I’ll be upfront about this. When I was 17, I turned my back on all things anime like some mad reimagining of that classic Frank Sinatra track. It was a cold turkey kick, from cutting my ties with beloved shows, to ditching my manga and tossing out my figures. The reason? Well, self-loathing was setting in and I fancied trying to be somebody else. Instead I turned to poetry, art house movies and jazz music, and was every bit as pretentious as that list makes me out to be. I’ve since learned the error of my ways – I did start this blog after all – which brings me in a roundabout way to the point I wanted to make.
I was born in England in the early nineties, when it could be said that anime was really getting a foothold in the west. Sure Akira had sparked some interest, but it was still a scuzzy foreign import viewed with suspicion by the mainstream media. Okay, so that last point is still largely correct. But by the very early noughties, Japanese toons were filling up our TV screens, and it was wonderful. It was here I was introduced to some of their complexities and whimsy, from Pokemon and Shaman King, to Dragon Ball Z and, most formatively of all, Sailor Moon. Watching Sailor Moon filled me with all sorts of abstract emotions that even now I struggle to define. All I could say with any real certainty was that this was different to everything else, and I wanted more.
It could very well be said that, as a millennial, exposure to anime was expected in one form or another. That’s true to some degree, but after the Pokemania died down, it was a more concerted effort. It meant parting with your pocket money or using questionable streaming sites and risking myriad malware. This was before sites like Funimation and Crunchyroll existed in their current incarnations, of course. Like many other anime fans with little to no money, I did indulge in these illegal streaming sites, the concession being that I got to experience the wonders of Naruto and Bleach and many, many others.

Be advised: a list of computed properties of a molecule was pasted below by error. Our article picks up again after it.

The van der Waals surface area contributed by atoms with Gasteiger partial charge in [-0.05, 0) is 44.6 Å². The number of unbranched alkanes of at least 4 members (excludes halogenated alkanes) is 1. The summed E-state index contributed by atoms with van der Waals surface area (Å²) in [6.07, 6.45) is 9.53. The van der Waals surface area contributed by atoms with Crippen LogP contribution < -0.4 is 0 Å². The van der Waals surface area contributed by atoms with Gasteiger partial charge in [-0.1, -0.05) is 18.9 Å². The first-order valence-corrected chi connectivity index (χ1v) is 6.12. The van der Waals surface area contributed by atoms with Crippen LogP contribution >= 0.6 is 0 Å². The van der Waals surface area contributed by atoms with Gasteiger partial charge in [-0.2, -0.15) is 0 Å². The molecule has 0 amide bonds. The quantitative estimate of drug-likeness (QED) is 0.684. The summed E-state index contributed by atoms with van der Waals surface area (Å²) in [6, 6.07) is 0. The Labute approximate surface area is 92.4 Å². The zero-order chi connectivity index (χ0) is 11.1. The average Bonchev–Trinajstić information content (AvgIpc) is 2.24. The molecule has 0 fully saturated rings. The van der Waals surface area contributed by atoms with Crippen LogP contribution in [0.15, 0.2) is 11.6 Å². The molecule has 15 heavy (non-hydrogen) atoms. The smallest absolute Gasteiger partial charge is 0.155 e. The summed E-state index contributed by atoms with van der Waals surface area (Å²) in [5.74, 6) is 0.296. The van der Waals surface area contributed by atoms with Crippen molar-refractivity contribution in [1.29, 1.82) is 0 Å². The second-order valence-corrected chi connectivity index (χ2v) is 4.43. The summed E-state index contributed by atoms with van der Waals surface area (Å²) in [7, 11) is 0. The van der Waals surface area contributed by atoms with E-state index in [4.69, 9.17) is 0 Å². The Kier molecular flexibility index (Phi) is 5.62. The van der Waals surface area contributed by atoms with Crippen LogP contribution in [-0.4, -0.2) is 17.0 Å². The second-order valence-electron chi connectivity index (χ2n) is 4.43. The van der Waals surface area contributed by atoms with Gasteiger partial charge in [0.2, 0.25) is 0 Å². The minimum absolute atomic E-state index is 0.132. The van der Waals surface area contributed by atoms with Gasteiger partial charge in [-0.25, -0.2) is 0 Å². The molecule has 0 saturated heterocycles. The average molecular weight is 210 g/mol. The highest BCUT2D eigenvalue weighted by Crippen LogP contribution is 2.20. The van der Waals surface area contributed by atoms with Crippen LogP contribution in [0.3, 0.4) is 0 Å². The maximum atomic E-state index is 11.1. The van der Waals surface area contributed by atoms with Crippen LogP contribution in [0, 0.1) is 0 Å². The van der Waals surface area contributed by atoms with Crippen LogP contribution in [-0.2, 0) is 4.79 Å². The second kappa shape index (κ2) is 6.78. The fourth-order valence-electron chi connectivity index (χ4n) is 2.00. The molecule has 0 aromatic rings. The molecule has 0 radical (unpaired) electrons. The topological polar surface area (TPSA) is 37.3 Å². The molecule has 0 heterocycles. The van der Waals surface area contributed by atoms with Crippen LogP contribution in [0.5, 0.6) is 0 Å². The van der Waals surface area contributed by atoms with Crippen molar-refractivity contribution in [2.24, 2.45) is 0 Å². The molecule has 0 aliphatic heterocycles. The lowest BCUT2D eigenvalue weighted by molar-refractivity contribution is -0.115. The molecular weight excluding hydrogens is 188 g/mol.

But after some three or four years out of the loop, getting into anime was an altogether different experience. To think Toonami was once a part of British television – it seems but a fable, whispered on nostalgic breaths. In fact, it’s getting harder and harder to find much anime at all on British screens, besides the odd Miyazaki movie. So I know how it feels being a modern Brit looking to that esoteric artform and wondering how the hell to integrate.
My reintroduction to anime was helped in no small part by writing about it. The same obviously won’t be true of everyone, but it wasn’t until acclimatising to some of the more familiar themes and touchstones that I began to feel the same sense of wonder and the profound effect that only animated images can instil. Social media has also played its part, as otaku are only ever a tweet or fan post away. There were next to no hardened anime fans when I were a lad, so striking that commonality was a tall order. This is one of the key differences in joining the anime fandom now; the sense of community is so much easier to access, and within that are plenty of blogs, fan art, merch stores and, most cherished of all, friends to share old favourites and recommend new ones.
Getting into anime, or manga for that matter, and being an otaku is easier now than it’s ever been, certainly where the UK is concerned. Scotland has its own anime festival, for heaven’s sake, and my neck of the woods isn’t without its otaku massive. So as far as I’m concerned, kids today don’t know how good they’ve got it, and that can only be a good thing.